A "here's-some-music-that's-influenced-us" mix, the 11th entry in the LATE NIGHT TALES series is an eclectic album compiled by the English folk-pop duo Turin Brakes. There's a mellow, downtempo vibe here, and a good bit of variety, with the likes of Chris Whitley and Gillian Welch sequenced alongside Talk Talk, Grant Green, J.J. Cale, and Silver Jews. Turin Brakes make a musical appearance with a cover of the Rolling Stones' "Moonlight Mile," which fits nicely into this blissfully low-key 17-song set.
Recorded in 1972, a decade removed from the last of Horace Silver's classic quintet recordings, In Pursuit of the 27th Man has never been regarded as one of the pianist's prime releases, which likely explains why Blue Note took this long to make it available on CD. But the album, which moves gracefully between quartet performances featuring vibraphonist David Friedman and quintet numbers featuring the young Brecker brothers (Randy on trumpet and Michael on tenor saxophone), has its distinctive charms. While maintaining the crispness and sense of adventure with which he has always signed his music, Silver and bands ease through some of his most appealing melodies. Songs such as Weldon Irvine's "Liberated Brother" have the early '70s written all over them, but even in those cases their light-handed lyricism and boppish vitality keep them fresh. Friedman's idiosyncratic sound adds a sense of mystery to the music, which, with Bob Cranshaw on electric bass and Mickey Roker on drums, never lacks for a solid and soulful center.
“Silver Dreams: The Complete Albums 1975-1980” is a fitting and thorough testament to a band that truly deserved to crossover into mainstream success. As a bonus, this collection’s 6th disc kicks off with the live, promo only “Live At The Tower Theatre, Philadelphia” from a 1977 concert whilst promoting their debut record. To complete the picture we go back to their very first recordings, with the aforementioned “The Official Unofficial BABYS Album”.
Silver Pozzoli started his solo career in 1984, having previously been the project's singer. His biggest hit titled "Around My Dream" made it into the German TOP 10 and hit the charts in many other countries in Europe. The double CD "Greatest Hits & Remixes" provides an overview of the career of the Italian star. In addition to the radio versions on CD1 and remixes on CD2, there are two exclusive and previously unpublished megamixes.
Born in Montreal, Quebec, Canada, A Silver Mt. Zion (just one of its many names) came to life in 1999 as a project for Godspeed You! Black Emperor member Efrim Menuck in his attempt to learn to score music. The original idea was pushed aside, and the project would go on to become a group setting, and was more in touch with the idea of the organic growth and exploration of music than the heavily composed and arranged theoretical work of Godspeed. Inspired to record an album of the music that had been made, Menuck built up the first version of A Silver Mt. Zion, taking on violinist Sophie Trudeau and bassist Thierry Amar, both known as collaborators in the Godspeed family. The band made its live debut in 1999 and released its first album, He Has Left Us Alone But Shafts of Light Sometimes Grace the Corner of Our Rooms…, on Constellation in 2000. Still known as A Silver Mt. Zion, the band expanded its membership in 2000 – adding cellist Beckie Foon, guitarist Ian Ilavsky, and violinist Jessica Moss – which led to the first of many name changes.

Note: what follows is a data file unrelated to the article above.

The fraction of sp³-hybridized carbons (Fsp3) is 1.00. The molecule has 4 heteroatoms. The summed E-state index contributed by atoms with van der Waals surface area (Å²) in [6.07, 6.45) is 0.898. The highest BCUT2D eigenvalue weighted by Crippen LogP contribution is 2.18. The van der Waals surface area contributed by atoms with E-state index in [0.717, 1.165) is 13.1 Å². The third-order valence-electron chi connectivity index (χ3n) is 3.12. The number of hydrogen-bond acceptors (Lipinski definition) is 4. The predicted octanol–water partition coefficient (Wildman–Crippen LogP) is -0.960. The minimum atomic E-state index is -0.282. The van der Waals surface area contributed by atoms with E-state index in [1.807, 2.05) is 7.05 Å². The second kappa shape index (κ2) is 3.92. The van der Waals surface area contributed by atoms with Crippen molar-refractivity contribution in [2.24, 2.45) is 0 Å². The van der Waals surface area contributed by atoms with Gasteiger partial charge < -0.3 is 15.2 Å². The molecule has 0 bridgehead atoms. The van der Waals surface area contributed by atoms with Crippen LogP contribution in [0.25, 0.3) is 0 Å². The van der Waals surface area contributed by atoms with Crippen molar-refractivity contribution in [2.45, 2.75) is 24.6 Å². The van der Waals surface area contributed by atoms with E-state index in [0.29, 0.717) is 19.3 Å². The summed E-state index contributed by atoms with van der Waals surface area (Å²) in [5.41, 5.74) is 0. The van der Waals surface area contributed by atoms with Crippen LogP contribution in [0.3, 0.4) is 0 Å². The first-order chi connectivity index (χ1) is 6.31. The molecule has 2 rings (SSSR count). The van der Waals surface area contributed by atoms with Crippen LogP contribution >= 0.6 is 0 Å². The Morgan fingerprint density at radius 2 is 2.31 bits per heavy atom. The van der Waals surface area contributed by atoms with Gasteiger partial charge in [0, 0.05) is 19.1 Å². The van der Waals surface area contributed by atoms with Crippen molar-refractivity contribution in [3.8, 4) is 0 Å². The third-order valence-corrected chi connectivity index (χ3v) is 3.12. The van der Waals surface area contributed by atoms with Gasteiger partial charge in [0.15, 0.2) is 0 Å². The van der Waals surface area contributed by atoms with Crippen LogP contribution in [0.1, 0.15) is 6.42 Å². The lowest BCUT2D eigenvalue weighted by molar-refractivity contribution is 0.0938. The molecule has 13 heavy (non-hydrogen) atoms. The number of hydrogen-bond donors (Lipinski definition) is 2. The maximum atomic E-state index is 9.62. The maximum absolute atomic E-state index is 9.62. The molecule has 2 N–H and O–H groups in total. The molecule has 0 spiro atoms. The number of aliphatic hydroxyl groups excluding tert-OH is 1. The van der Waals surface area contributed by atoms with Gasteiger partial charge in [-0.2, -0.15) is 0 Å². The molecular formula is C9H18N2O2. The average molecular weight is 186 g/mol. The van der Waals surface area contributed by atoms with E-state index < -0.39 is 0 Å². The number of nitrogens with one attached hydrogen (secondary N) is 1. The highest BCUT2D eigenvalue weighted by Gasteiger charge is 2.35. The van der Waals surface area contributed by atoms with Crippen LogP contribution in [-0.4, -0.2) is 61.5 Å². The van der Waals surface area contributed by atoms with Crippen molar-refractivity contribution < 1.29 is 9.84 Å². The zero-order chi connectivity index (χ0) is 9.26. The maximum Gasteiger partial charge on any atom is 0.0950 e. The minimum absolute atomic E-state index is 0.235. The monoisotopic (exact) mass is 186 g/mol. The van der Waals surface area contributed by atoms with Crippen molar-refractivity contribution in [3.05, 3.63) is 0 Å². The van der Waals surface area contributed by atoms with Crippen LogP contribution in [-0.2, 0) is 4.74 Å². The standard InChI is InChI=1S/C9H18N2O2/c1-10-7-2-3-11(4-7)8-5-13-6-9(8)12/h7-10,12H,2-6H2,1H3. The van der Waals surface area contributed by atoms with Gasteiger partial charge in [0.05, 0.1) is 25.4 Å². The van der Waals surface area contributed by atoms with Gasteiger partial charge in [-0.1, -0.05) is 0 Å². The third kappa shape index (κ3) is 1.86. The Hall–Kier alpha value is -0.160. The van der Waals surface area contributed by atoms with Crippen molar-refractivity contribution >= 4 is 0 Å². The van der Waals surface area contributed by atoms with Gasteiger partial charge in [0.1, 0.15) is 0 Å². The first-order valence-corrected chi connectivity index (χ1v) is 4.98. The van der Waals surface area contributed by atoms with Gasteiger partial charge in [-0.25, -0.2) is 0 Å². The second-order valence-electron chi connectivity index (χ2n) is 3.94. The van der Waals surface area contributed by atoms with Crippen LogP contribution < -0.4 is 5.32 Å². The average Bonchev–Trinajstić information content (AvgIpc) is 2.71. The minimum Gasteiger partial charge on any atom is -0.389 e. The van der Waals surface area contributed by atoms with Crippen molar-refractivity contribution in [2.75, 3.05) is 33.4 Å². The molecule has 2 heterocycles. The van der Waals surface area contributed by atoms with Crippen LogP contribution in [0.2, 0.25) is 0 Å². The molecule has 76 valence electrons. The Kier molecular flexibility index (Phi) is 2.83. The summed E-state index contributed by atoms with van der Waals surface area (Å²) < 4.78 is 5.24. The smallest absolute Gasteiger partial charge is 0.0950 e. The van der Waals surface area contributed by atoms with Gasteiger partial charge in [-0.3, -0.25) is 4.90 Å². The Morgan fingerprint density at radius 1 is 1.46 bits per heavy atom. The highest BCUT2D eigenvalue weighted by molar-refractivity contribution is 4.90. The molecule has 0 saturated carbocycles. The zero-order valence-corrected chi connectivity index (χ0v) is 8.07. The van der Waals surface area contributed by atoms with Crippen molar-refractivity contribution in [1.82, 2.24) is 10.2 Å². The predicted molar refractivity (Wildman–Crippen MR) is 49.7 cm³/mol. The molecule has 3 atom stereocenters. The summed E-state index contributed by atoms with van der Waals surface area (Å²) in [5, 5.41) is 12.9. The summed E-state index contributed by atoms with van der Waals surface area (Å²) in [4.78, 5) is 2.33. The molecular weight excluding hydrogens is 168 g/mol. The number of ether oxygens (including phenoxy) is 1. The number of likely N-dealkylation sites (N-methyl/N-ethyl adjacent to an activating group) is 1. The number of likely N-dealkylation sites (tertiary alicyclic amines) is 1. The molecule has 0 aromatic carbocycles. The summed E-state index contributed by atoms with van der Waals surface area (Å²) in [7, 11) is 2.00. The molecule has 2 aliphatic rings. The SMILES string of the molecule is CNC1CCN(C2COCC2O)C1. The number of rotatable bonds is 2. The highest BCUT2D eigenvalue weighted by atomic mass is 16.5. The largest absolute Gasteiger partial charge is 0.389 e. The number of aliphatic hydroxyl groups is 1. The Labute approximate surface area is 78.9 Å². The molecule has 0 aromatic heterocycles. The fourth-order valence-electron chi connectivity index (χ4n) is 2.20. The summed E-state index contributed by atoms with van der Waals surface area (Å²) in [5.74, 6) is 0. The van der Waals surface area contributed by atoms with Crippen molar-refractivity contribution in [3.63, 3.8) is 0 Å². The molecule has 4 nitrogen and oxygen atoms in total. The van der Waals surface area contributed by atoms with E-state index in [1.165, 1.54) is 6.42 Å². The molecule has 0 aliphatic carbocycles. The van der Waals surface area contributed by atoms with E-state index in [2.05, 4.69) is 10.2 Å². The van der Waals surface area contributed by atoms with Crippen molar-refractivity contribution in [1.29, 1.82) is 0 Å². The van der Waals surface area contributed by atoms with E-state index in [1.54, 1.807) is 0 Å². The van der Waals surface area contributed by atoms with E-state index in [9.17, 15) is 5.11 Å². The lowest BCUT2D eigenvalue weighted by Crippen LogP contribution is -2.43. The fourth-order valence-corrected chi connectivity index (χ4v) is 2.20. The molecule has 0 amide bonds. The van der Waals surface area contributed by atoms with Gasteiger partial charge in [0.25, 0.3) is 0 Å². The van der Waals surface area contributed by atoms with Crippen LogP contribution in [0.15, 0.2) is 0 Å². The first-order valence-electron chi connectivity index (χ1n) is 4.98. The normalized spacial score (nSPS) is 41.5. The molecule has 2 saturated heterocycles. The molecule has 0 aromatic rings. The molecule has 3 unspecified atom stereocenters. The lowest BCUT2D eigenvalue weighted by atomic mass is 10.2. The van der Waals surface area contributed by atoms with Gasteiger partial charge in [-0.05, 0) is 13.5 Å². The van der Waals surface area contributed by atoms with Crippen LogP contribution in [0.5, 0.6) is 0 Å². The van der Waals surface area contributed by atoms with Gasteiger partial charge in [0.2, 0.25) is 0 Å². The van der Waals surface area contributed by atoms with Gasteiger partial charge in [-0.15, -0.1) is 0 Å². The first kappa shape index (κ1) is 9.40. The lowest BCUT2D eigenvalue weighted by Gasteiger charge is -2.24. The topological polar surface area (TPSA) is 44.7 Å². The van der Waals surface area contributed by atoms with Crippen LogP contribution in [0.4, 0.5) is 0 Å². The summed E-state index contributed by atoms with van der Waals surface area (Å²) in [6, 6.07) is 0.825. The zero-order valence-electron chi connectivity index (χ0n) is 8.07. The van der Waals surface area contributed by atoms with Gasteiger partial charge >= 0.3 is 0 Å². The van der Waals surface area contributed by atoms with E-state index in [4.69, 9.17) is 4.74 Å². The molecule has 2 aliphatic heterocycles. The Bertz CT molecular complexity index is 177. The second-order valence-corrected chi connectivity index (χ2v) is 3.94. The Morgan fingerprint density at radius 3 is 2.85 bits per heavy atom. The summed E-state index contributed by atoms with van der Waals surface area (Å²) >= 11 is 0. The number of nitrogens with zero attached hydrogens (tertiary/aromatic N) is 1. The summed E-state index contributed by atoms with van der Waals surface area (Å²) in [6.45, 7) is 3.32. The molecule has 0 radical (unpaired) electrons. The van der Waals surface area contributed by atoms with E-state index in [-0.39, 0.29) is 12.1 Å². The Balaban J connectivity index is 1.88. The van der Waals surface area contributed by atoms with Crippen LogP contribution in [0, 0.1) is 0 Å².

Taking in Horace Silver's fertile '50s stretch (volume two covers the '60s), this Blue Note best-of disc is the perfect introductory set for listeners new to the hard bop giant. One of the first of the soul-jazz innovators (listen to that gospel-fired left hand and all that dancefloor-friendly material), Silver also wrote some of the most original cuts of the period and – like Art Blakey – provided a home for many of the best young players of the era. In fact, Silver headed up the first incarnation of the Jazz Messengers with Blakey, some of the fruits of which are heard here ("Preachin'," "Doodlin'," "Room 608"). Moving on to such classic LPs as Six Pieces of Silver ("Cool Eyes," "Senor Blues") and Blowin' the Blues Away ("Peace," "Sister Sadie"), Silver delivers some of the most sophisticated modern swing around with help from the likes of Hank Mobley, Junior Cook, Donald Byrd, Blue Mitchell, Doug Watkins, and Louis Hayes. A jazz primer with plenty of memorable tunes to boot.
In this set of nine originals, the Horace Silver touch is clearly evident: happy, strong melodies; groovin' beats; Silver's deft, deliberate, bluesy piano comping and boppin' leads; and the joyful playing of saxophonist Jimmy Greene and trumpeter Ryan Kisor, which seems to be more intense in the context of Silver's unmistakable compositions. The CD's title is in reference to the album's content (and that the listener has to go along with Silver's adoration in a nonsexist way toward women). Some might be offended by the title "I Love Annie's Fanny," but it's just the name of a bouncy, mainstream jazz ditty that Silver is so well known for writing. There are some clichés that pop up in old Silver numbers that he seems to have rewritten.
Live Bullet introduced Bob Seger to a wide audience, revealing a rocker of unbridled passion and a songwriter of considerable talent. Prior to its release, Seger had been toiling away, releasing seven albums and touring constantly ever since his debut scraped the national consciousness in 1968…